My companion and I saw among the refugees in the Greek hospital a woman whose shoulder had been almost severed from her body with a single sword slash; another woman whose hand had been cut off with a sabre—the arm, she said, had held her infant, which was hacked to pieces at her feet. We saw a small boy who had been shot through the head, and a small girl who had been stabbed in several places. These were the most cruel of many cases in the hospital.
On one occasion we succeeded in entering the Turkish civil hospital, where there were a number of wounded Bulgarians. In a women’s ward, where bandaged heads and limbs were in plain evidence, the dutiful doctor, a Greek, informed us that his patients were all suffering from ‘feminine complaints.’
‘But,’ we said, ‘some of them appear to be wounded.’
‘Oh, a few,’ replied the loyal servant of the Sultan, ‘must have attempted to commit suicide. They were found with wounds.’
At the barred door of a prison ward, through which we could see bandaged men, we were told, for variety, that this was the ‘accident’ ward. We inquired what comprised accidents.
‘Some fell out of trees, others amputated their own arms while cutting wood.’ This deviceful M.D. was indeed worthy of the Sultan’s service.
Towards the close of the revolution a Turkish proclamation addressed to the peasants in the mountains was placarded throughout the vilayet. It read, in true Ottoman fashion, in part as follows:
TURKS ON THE MARCH.
‘There is no need to mention how much his Imperial Majesty the Padisha, our benefactor and enlightened master, desires the prosperity of the country and the welfare of all his subjects without exception, sacrificing sleep and quiet day and night, thinking how to perfect his lofty purposes, and therefore commands the execution of certain benefits. Everywhere courts are approved and established for the preservation of the rights of the people; for the guarding of faithful subjects and the execution of the laws bodies of police and gendarmes are enlisted; for the saving of life and property guards are appointed; for the spreading of education schools are opened; roads and bridges are constructed for the people to carry food and merchandise; as also are begun everywhere various other needed benefits, and for this end part of the local income is apportioned.’
(‘I have the honour to transmit herewith a translation of the proclamation to the Bulgarians,’ ran the official report of the British Consul covering this document. ‘The list of reforms accomplished is purely illusory!’)
‘But some evil-minded ones,’ continued the proclamation, ‘not wishing the people to be benefited by these favours, and regarding only their own selfish interest, deceive the inhabitants and commit various repulsive transgressions. There is not the least ground for the lies and assurances with which the Bulgarians are deceived. All the civilised people of Europe and elsewhere regard with horror their deeds, which destroy the peace of the land, and everywhere—with great impatience—the suppression of these enemies to peace and order is awaited. The Imperial Government observes with sorrow that many people still rebel notwithstanding that until now, because of its great mercy, it has proceeded with marked clemency toward the agitators. But since the Government cannot coolly see the order of the country destroyed and the peaceful population subjected to murders and other evils, it categorically orders the commanders of the troops, wherever they are sent, to disperse and kill most severely the disturbers and their followers who still remain in rebellion. Therefore, for the last time, the Bulgarians who have been deceived and have left their fireside and their trades are invited to return to their homes and villages, and those who do not return and run towards the mercy of the Imperial Government will be punished and destroyed in the severest fashion.’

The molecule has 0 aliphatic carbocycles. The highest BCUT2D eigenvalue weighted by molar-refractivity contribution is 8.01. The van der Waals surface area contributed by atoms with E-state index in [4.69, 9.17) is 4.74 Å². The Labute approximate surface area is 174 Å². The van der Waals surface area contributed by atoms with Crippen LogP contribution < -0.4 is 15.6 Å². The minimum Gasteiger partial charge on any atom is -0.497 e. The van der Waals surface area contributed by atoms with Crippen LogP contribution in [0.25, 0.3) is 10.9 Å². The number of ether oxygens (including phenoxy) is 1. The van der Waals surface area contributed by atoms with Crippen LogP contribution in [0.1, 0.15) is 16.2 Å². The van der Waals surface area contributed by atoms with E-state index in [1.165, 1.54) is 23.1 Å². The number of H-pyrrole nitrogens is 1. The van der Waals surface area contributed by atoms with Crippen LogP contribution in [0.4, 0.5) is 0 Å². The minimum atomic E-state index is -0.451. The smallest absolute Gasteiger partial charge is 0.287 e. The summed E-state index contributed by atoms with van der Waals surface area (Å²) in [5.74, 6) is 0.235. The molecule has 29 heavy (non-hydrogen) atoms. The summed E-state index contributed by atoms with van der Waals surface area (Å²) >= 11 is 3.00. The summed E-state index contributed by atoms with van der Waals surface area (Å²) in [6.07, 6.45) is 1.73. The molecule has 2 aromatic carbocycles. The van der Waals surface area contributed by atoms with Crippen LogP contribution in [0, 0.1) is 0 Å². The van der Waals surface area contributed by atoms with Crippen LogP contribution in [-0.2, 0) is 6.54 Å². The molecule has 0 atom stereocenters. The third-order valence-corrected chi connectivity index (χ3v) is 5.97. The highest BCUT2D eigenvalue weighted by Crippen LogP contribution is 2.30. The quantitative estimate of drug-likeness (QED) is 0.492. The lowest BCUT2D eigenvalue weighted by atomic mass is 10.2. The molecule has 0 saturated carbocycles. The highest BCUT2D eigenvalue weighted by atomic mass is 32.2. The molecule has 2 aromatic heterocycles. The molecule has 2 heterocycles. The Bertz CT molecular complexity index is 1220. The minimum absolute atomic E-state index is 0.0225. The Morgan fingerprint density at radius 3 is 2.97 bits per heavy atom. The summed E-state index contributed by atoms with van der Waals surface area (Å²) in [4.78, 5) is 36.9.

The rebels did not run toward the mercy of the Imperial Government, but many of them, because of their privations with the bands and the approach of winter, began to return from the mountains to their homes or the sites of them, seeking on all occasions to avoid the Turkish troops. I heard an account of how in one instance a party of some forty men and a hundred women and children received a message from a detachment of the army promising them safety if they would return to their village, and with this specific assurance they ventured back. They were met on the way by the Turks, and the men were manacled and marched away towards Florina, where, the Turks said, their names would be recorded and they would then be set free. About half-way to town they met a larger body of soldiers, commanded by a superior officer, who demanded why Bulgarians had been made prisoners. No adequate reply forthcoming, the ranking man gave orders that the peasants should be put to death forthwith. The troops set upon the handcuffed men, slew them, and decapitated their bodies. The headless bodies, so the story goes, were thrown into the stream. What became of the heads none could say.
(A photographer at Monastir has, in former years, taken many pictures of Turkish soldiers and officers standing behind tables on which were laid the battered heads of Bulgarians and other ‘brigands.’ But heads are no longer brought into Monastir, and the photographer has been forbidden to display all pictures of this nature. I was able, however, to procure some.)
On a visit to Hilmi Pasha’s office soon after this incident I took occasion to mention it to his excellency. He was completely ignorant of the story, and asked me for details.
‘No, no, Monsieur Moore,’ he declared when I concluded; ‘none of the Sultan’s men would do such a deed.’